The second most requested type of car so far are hoppers. B&O, IC, LV, RDG, SP, and WP. I know that in my own research there are a lot of hoppers that need to be done, although in my era Funaro & Camerlengo are filling a lot of those gaps with fantastic one-piece-body resin kits. But the requests also mention more modern hoppers, such as the SP H-100 classes. And a very interesting hopper that I've never seen, IC 2-bay hoppers rebuilt from gondolas.

Tank Cars
There are also holes in the tank car rosters, with the UTLX X-3 and X-5 requested by a number of people. They are high on my list, and a persistent rumor for several years now is that somebody may be producing them in the future. But less common variations have been mentioned too - such as Helium Cars.

Box Cars
Box cars, of course, are well represented, with ATSF Bx-12 with the raised roof (available from Westerfield in resin), SP rebuilt box cars with a yellow stripe door, WP 50' Single Sheathed box cars (the MDC tooling is great for these cars, but they do have molded on parts).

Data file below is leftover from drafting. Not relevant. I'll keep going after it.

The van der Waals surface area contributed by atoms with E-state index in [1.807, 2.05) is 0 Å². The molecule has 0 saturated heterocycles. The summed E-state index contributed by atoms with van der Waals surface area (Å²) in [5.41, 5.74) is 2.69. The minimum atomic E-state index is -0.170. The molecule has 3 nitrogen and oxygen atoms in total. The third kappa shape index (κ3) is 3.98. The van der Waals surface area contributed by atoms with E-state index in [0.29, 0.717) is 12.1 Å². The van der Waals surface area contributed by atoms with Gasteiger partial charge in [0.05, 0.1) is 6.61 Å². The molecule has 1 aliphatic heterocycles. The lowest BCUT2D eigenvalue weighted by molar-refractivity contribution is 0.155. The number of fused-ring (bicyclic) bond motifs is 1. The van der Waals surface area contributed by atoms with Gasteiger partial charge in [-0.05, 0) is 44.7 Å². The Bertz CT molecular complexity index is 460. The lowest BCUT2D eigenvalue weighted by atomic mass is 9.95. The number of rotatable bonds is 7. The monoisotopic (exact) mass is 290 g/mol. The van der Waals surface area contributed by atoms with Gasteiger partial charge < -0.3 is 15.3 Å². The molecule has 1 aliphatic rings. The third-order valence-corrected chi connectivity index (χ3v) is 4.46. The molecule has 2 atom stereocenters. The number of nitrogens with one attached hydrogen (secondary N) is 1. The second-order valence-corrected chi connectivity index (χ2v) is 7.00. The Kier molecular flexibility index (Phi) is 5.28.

FGEX and MDT reefers are wanted, along with later PFE mechanical reefers (50'). Intermountain has covered the steam era PFE reefers very well, along with some other kits from Tichy, Red Caboose, etc., but the later era still has some gaps.

Flats, gondolas, covered hoppers, and some passenger cars have also been mentioned.



The steam/transition era is still the most represented in the requests so far, and most of those cars were built pre-WWII. Cars built in the '50s and '60s are a smaller group, and a few built in the '70s and later. Personally, we think there are a lot more "modern" modelers out there. We'd like to see more suggestions for later eras too.


We were surprised by the number of SP and WP suggestions. The mix so far has been a lot of western roads, followed by northeastern roads, with some of the midwest mixed in. No requests for southeastern roads yet.


What Does it all Mean?